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Wed
16
Apr
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NARVRE Unit 174

NARVRE Unit 174

National Association of Retired and Veteran Railway Employees will hold their April meeting at Marys Cafe in Hebron on Wednesday, April 23rd, 7PM. If you need a ride, meet at the Rock Island Depot at 6PM.

Wed
16
Apr
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Not Trace Of Earth

Not Trace Of Earth

is coming to worship with you at the Fairbury Seventh-day Adventist Church, 11th and J Street, April 19 at 11 a.m. We are a contemporary band playing praise music, updated hymns, and original music. All are welcome. Love offering taken.

Wed
16
Apr
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Endicott United Methodist Church

Endicott United

Methodist Church

is having a Birthday Supper at 6 p.m. on Sunday April 27. Everyone is welcome! Free will offering.

Wed
16
Apr
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The Gilead Easter Egg Hunt

The Gilead

Easter Egg Hunt

will be held Friday April 18 at 2 p.m. Please meet at the Pioneer Inn.

Wed
16
Apr
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Sugar N Spice Club

Sugar N Spice Club

will meet Friday, April 18 for a noon luncheon at Cedarwood. Hostess Eleanor Seggerman.

Wed
16
Apr
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Parent-Teacher Conferences

Parent-Teacher

Conferences

for Grades 7-12 will be held in the Fairbury Jr-Sr High School classrooms on Thursday, April 17, 2014 from 5:00 p.m. to 9:00 p.m. Assistant coaches will be available at 5:30 p.m. and the head coaches will be available at 6:00 p.m. If at all possible, please limit discussions to five minutes and focus on academics.

Wed
16
Apr
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The Diller Community Easter Egg Hunt

The Diller Community Easter Egg Hunt

is Saturday, April 19th in Diller Park at 2 p.m. All children from birth through 5th grade are welcome. Bring your basket and see the Easter Bunny! Everyone is welcome! This free event is sponsored by the Fun Raisers with support by the Diller Community Club, 3-D Extension Club and Merry Moderns Extension Club.

Wed
16
Apr
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School Board Listens as Students Demonstrate Technology

Photo caption: Photo by Sandy Zabokrtsky/Fairbury Journal NewsFive students from Mrs. Karen Duxs sixth grade class volunteered to come to the school board meeting and explain their project. Starting from the left are Jason Husa, Sara Huss, Josie Blatney, Izzie Schwab and Lauren Patton.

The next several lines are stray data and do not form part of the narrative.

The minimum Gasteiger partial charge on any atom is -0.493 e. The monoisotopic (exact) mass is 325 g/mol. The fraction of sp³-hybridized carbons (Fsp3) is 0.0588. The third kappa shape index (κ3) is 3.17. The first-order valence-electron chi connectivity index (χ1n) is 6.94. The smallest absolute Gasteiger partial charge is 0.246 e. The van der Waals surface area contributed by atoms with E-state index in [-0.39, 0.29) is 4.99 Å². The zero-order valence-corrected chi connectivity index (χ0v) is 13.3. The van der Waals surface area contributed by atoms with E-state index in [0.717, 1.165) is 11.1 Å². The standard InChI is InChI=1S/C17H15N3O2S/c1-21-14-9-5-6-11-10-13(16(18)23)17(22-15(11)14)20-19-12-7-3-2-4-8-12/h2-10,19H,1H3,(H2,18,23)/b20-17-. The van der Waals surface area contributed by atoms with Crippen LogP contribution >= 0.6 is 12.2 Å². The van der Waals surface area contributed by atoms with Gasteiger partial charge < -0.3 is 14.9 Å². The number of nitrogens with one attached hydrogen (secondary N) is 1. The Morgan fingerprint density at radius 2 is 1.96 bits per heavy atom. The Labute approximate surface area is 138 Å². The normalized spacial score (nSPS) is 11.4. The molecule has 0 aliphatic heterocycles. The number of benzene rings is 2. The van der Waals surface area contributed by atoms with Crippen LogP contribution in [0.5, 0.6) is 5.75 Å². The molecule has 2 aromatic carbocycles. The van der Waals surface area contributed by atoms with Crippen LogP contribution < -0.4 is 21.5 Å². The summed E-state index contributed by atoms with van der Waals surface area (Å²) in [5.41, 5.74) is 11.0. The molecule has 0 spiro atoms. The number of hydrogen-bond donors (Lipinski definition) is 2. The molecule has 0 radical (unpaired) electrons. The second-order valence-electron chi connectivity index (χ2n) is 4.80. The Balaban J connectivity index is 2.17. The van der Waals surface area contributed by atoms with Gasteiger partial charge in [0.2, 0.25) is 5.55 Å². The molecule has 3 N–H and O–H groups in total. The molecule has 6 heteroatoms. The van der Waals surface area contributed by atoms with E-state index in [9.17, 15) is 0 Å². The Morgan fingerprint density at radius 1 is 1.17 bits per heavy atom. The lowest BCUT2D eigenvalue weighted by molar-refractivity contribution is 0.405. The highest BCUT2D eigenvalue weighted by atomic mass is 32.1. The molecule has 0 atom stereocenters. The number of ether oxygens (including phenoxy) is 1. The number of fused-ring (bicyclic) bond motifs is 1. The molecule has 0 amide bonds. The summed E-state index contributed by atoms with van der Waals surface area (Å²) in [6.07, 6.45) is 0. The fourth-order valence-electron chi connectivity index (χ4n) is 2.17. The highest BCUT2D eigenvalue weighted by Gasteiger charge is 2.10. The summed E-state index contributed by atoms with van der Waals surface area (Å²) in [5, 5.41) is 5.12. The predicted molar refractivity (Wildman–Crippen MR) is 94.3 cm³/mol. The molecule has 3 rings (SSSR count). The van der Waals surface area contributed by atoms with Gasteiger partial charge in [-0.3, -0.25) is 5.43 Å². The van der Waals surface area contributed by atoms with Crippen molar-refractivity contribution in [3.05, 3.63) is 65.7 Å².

The Fairbury School Board listened to a team of sixth graders from Mrs. Karen Duxs class as they explained the pilot technology program they are working on.

Duxs class is a pilot project started at the beginning of the school year using current technology for each student as they advance through their school years. It involves using Chromebooks and the internet to learn from and store information.

Basically I started by giving my students basic ideas and now in many cases they are teaching me, said Dux. What these students and others are doing will serve them now and on into their college years.

Wed
16
Apr
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Fairbury Electric Rate Hike Gets Final Approval

It took a long time to get it done, but its done.

Following several months of meetings between the City of Fairbury and the local Board of Public Works and prior discussions at council meetings, Tuesday members of the local city council gave final approval to a measure that will raise electric rates for utility customers.

The hike, which is the largest in the municipalitys history, will see electric rate rise 13 percent each year for two consecutive years. The new rate structure will go into effect starting in May.

BPW officials have been pushing city leaders for more than a year to implement higher rates. The utility has been losing approximately $100,000 a month because it is costing the city more to buy power than they have been selling it to their customers for. Some estimates note that left unchanged the electric department would be on tap for a $1.2 million loss this fiscal year.

Wed
16
Apr
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Councilman Unveils Thoughts for Constructing New Museum Building

Tuesdays meeting started off like many others before.

Members of the Fairbury City Council heard a request from the president of one of the Citys sub-groups. In this case it was Ben McBride, president of the Museum Board. The dilemma: the roof of the museum leaks and needs to be fixed.

Its an all-to-common occurrence. Buildings, the city is responsible for, have a problem and need a large sum of money thrown at them for repairs. In the case of the museum its either spend upwards of $100,000 for a new roof or nearly $40,000 for a patch job.

But unlike the typical open the coffers and pay the bill approach, this time the councils approach was different.

I guess now is as good of a time as any to drop a bombshell, councilman Roger Bailey said. Several of us have been talking and I think we need to head in another direction.

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